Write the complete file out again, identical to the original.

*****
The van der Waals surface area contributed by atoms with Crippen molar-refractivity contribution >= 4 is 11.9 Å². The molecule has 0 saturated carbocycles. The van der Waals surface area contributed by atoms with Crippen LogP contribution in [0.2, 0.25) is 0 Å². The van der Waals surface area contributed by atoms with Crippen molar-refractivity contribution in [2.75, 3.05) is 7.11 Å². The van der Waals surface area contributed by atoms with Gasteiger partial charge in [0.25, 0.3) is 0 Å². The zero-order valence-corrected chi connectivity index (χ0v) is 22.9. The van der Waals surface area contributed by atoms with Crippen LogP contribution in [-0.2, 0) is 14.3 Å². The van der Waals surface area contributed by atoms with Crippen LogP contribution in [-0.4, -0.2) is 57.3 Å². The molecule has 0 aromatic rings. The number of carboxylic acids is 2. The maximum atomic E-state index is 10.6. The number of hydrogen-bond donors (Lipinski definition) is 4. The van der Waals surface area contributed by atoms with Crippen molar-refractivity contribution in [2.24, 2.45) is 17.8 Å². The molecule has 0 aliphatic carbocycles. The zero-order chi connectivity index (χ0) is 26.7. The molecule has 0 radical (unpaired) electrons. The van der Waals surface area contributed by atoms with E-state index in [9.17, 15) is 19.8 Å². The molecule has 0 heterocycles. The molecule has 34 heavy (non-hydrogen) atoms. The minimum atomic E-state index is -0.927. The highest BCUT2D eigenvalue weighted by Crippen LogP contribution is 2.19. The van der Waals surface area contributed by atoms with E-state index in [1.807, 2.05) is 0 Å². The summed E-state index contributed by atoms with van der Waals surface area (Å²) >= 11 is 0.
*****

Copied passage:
The van der Waals surface area contributed by atoms with Crippen molar-refractivity contribution >= 4 is 11.9 Å². The molecule has 0 saturated carbocycles. The van der Waals surface area contributed by atoms with Crippen LogP contribution in [0.2, 0.25) is 0 Å². The van der Waals surface area contributed by atoms with Crippen molar-refractivity contribution in [2.75, 3.05) is 7.11 Å². The van der Waals surface area contributed by atoms with Gasteiger partial charge in [0.25, 0.3) is 0 Å². The zero-order valence-corrected chi connectivity index (χ0v) is 22.9. The van der Waals surface area contributed by atoms with Crippen LogP contribution in [-0.2, 0) is 14.3 Å². The van der Waals surface area contributed by atoms with Crippen LogP contribution in [-0.4, -0.2) is 57.3 Å². The molecule has 0 aromatic rings. The number of carboxylic acids is 2. The maximum atomic E-state index is 10.6. The number of hydrogen-bond donors (Lipinski definition) is 4. The van der Waals surface area contributed by atoms with Crippen molar-refractivity contribution in [2.24, 2.45) is 17.8 Å². The molecule has 0 aliphatic carbocycles. The zero-order chi connectivity index (χ0) is 26.7. The molecule has 0 radical (unpaired) electrons. The van der Waals surface area contributed by atoms with E-state index in [9.17, 15) is 19.8 Å². The molecule has 0 heterocycles. The molecule has 34 heavy (non-hydrogen) atoms. The minimum atomic E-state index is -0.927. The highest BCUT2D eigenvalue weighted by Crippen LogP contribution is 2.19. The van der Waals surface area contributed by atoms with E-state index in [1.807, 2.05) is 0 Å². The summed E-state index contributed by atoms with van der Waals surface area (Å²) >= 11 is 0.